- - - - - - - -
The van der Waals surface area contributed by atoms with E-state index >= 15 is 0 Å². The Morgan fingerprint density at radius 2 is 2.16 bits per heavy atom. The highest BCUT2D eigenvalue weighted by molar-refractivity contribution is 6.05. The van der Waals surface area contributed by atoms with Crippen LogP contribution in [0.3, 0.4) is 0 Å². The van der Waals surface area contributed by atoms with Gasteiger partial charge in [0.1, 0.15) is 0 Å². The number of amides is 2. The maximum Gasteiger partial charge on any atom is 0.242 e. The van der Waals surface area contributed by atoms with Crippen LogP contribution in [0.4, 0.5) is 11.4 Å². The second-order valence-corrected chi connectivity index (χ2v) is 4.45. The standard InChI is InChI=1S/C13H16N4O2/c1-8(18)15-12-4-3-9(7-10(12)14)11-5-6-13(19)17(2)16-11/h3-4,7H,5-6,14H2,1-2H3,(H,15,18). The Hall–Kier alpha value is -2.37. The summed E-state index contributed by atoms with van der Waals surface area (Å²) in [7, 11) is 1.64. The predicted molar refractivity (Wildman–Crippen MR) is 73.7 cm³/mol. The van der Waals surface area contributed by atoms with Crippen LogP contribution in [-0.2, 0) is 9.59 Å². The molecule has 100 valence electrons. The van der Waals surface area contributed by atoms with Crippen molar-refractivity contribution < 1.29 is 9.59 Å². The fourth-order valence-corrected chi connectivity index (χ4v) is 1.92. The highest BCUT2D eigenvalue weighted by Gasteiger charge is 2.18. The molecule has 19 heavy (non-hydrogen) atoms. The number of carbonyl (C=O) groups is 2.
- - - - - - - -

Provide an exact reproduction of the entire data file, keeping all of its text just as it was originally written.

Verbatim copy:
The van der Waals surface area contributed by atoms with E-state index >= 15 is 0 Å². The Morgan fingerprint density at radius 2 is 2.16 bits per heavy atom. The highest BCUT2D eigenvalue weighted by molar-refractivity contribution is 6.05. The van der Waals surface area contributed by atoms with Crippen LogP contribution in [0.3, 0.4) is 0 Å². The van der Waals surface area contributed by atoms with Gasteiger partial charge in [0.1, 0.15) is 0 Å². The number of amides is 2. The maximum Gasteiger partial charge on any atom is 0.242 e. The van der Waals surface area contributed by atoms with Crippen LogP contribution in [0.4, 0.5) is 11.4 Å². The second-order valence-corrected chi connectivity index (χ2v) is 4.45. The standard InChI is InChI=1S/C13H16N4O2/c1-8(18)15-12-4-3-9(7-10(12)14)11-5-6-13(19)17(2)16-11/h3-4,7H,5-6,14H2,1-2H3,(H,15,18). The Hall–Kier alpha value is -2.37. The summed E-state index contributed by atoms with van der Waals surface area (Å²) in [7, 11) is 1.64. The predicted molar refractivity (Wildman–Crippen MR) is 73.7 cm³/mol. The van der Waals surface area contributed by atoms with Crippen LogP contribution in [-0.2, 0) is 9.59 Å². The molecule has 100 valence electrons. The van der Waals surface area contributed by atoms with Crippen molar-refractivity contribution < 1.29 is 9.59 Å². The fourth-order valence-corrected chi connectivity index (χ4v) is 1.92. The highest BCUT2D eigenvalue weighted by Gasteiger charge is 2.18. The molecule has 19 heavy (non-hydrogen) atoms. The number of carbonyl (C=O) groups is 2.